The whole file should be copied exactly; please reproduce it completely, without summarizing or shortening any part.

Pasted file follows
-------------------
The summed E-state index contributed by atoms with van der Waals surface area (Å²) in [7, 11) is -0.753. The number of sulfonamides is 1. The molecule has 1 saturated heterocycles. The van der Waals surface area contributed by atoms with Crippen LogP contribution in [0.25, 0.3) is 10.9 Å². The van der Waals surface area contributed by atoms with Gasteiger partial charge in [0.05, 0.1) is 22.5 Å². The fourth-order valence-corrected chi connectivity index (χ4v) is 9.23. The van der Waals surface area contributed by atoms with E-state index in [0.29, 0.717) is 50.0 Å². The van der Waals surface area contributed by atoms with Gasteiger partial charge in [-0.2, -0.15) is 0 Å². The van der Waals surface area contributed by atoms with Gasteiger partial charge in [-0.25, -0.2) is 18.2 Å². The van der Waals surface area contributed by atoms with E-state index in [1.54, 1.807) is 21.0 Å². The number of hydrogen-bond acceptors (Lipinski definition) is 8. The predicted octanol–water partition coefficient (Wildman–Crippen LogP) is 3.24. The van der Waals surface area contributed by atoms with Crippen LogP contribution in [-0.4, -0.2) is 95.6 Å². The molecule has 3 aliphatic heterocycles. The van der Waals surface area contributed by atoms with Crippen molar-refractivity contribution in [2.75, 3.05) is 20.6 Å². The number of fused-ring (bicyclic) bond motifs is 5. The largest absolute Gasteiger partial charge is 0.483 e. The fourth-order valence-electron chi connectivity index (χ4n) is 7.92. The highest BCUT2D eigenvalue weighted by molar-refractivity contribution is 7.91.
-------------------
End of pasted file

The summed E-state index contributed by atoms with van der Waals surface area (Å²) in [7, 11) is -0.753. The number of sulfonamides is 1. The molecule has 1 saturated heterocycles. The van der Waals surface area contributed by atoms with Crippen LogP contribution in [0.25, 0.3) is 10.9 Å². The van der Waals surface area contributed by atoms with Gasteiger partial charge in [0.05, 0.1) is 22.5 Å². The fourth-order valence-corrected chi connectivity index (χ4v) is 9.23. The van der Waals surface area contributed by atoms with E-state index in [0.29, 0.717) is 50.0 Å². The van der Waals surface area contributed by atoms with Gasteiger partial charge in [-0.2, -0.15) is 0 Å². The van der Waals surface area contributed by atoms with Gasteiger partial charge in [-0.25, -0.2) is 18.2 Å². The van der Waals surface area contributed by atoms with E-state index in [1.54, 1.807) is 21.0 Å². The number of hydrogen-bond acceptors (Lipinski definition) is 8. The predicted octanol–water partition coefficient (Wildman–Crippen LogP) is 3.24. The van der Waals surface area contributed by atoms with Crippen LogP contribution in [-0.4, -0.2) is 95.6 Å². The molecule has 3 aliphatic heterocycles. The van der Waals surface area contributed by atoms with Crippen molar-refractivity contribution in [2.75, 3.05) is 20.6 Å². The number of fused-ring (bicyclic) bond motifs is 5. The largest absolute Gasteiger partial charge is 0.483 e. The fourth-order valence-electron chi connectivity index (χ4n) is 7.92. The highest BCUT2D eigenvalue weighted by molar-refractivity contribution is 7.91.